Burns happen all the time, especially for people who sunburn easily, work in food preparation, or are otherwise high risk for burns. While most burns are minor and do not need medical attention, they can be painful and, depending on their location, may interfere with your normal daily life. There are a number of natural remedies for burn pain that can help make the healing time a little bit easier, as well as help avoid complications as a result of the burn.
First aid for burns
For first-degree burns, the best thing you can do is immediately run cool water over the burn until the stinging subsides. Wrap it loosely with medical gauze to prevent further injury, as well as limit the pain by preventing air flow over the raw nerve endings. Always use only cool water and never ice, because this could slow the blood circulation to the already-damaged area.
The process is the same for smaller second-degree burns, though extra caution should be taken to prevent the blisters from breaking. Broken blisters open up freshly-injured areas to infection, and may also cause scabbing or scarring. The skin underneath a broken blister will generally be very raw and there will be a lot more pain if it breaks too early.
Ointments and pain relief
While most sources caution against using burn butters and ointments, the one natural remedy that has been used for centuries on burns is aloe vera gel. In many studies, aloe helped relieve burn pain and speed healing. This is an especially useful remedy for sunburns, quickly cooling the burn and fading the appearance of red skin. Cool showers may also help soothe sunburns.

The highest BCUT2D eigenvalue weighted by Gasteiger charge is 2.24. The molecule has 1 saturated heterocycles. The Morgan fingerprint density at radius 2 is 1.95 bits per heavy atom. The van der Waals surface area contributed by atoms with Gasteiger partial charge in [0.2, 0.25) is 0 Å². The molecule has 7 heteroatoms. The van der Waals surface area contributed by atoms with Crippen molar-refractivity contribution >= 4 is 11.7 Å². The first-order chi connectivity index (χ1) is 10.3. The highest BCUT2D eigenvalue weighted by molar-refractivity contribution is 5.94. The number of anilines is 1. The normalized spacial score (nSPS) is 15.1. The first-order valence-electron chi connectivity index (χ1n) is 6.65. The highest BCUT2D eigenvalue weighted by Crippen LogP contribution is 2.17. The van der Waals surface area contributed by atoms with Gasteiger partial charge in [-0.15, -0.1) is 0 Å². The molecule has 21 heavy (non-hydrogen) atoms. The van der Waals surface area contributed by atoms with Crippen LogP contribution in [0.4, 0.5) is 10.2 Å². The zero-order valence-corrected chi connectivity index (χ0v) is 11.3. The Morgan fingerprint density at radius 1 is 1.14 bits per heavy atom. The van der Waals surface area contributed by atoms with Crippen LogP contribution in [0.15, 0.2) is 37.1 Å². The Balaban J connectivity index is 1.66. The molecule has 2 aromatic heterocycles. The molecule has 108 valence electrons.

Natural oral pain relief remedies, such as hot peppers or other good sources of capsaicin, may be preferable to taking over-the-counter NSAIDs to relieve burn pain. Clove, willow, evening primrose, and ginger are also popular natural pain remedies that may be helpful in relieving pain without the need for OTC pharmaceuticals.
When to see a doctor
Third-degree burns are most easily recognizable by a black or ashy white color, and often their complete lack of pain. These burns need emergency medical attention immediately. Second-degree burns larger than about 1″ in diameter should also get medical attention. One of the most common complications of burns are secondary infections, so anyone with an immune deficiency should consult a physician even for first-degree burns. Chemical burns should always be seen by a physician, as they require specific care based on the type of chemical.